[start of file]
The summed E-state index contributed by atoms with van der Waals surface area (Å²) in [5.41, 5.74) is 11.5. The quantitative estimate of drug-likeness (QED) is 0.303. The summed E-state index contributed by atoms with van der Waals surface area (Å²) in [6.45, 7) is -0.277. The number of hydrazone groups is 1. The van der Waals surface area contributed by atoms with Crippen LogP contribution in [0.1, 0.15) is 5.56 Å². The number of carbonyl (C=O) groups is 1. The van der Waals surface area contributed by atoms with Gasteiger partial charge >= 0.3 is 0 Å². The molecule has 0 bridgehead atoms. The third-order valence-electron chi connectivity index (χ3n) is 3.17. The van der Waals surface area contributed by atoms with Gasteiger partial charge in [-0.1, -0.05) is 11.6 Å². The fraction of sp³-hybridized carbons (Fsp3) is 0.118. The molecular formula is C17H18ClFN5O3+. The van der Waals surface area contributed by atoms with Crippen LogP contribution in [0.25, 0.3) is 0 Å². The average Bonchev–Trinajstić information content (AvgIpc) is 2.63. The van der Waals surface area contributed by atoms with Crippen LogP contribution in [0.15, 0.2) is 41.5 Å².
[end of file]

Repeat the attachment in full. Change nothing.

The summed E-state index contributed by atoms with van der Waals surface area (Å²) in [5.41, 5.74) is 11.5. The quantitative estimate of drug-likeness (QED) is 0.303. The summed E-state index contributed by atoms with van der Waals surface area (Å²) in [6.45, 7) is -0.277. The number of hydrazone groups is 1. The van der Waals surface area contributed by atoms with Crippen LogP contribution in [0.1, 0.15) is 5.56 Å². The number of carbonyl (C=O) groups is 1. The van der Waals surface area contributed by atoms with Gasteiger partial charge >= 0.3 is 0 Å². The molecule has 0 bridgehead atoms. The third-order valence-electron chi connectivity index (χ3n) is 3.17. The van der Waals surface area contributed by atoms with Gasteiger partial charge in [-0.1, -0.05) is 11.6 Å². The fraction of sp³-hybridized carbons (Fsp3) is 0.118. The molecular formula is C17H18ClFN5O3+. The van der Waals surface area contributed by atoms with Crippen LogP contribution in [0.25, 0.3) is 0 Å². The average Bonchev–Trinajstić information content (AvgIpc) is 2.63. The van der Waals surface area contributed by atoms with Crippen LogP contribution in [0.15, 0.2) is 41.5 Å².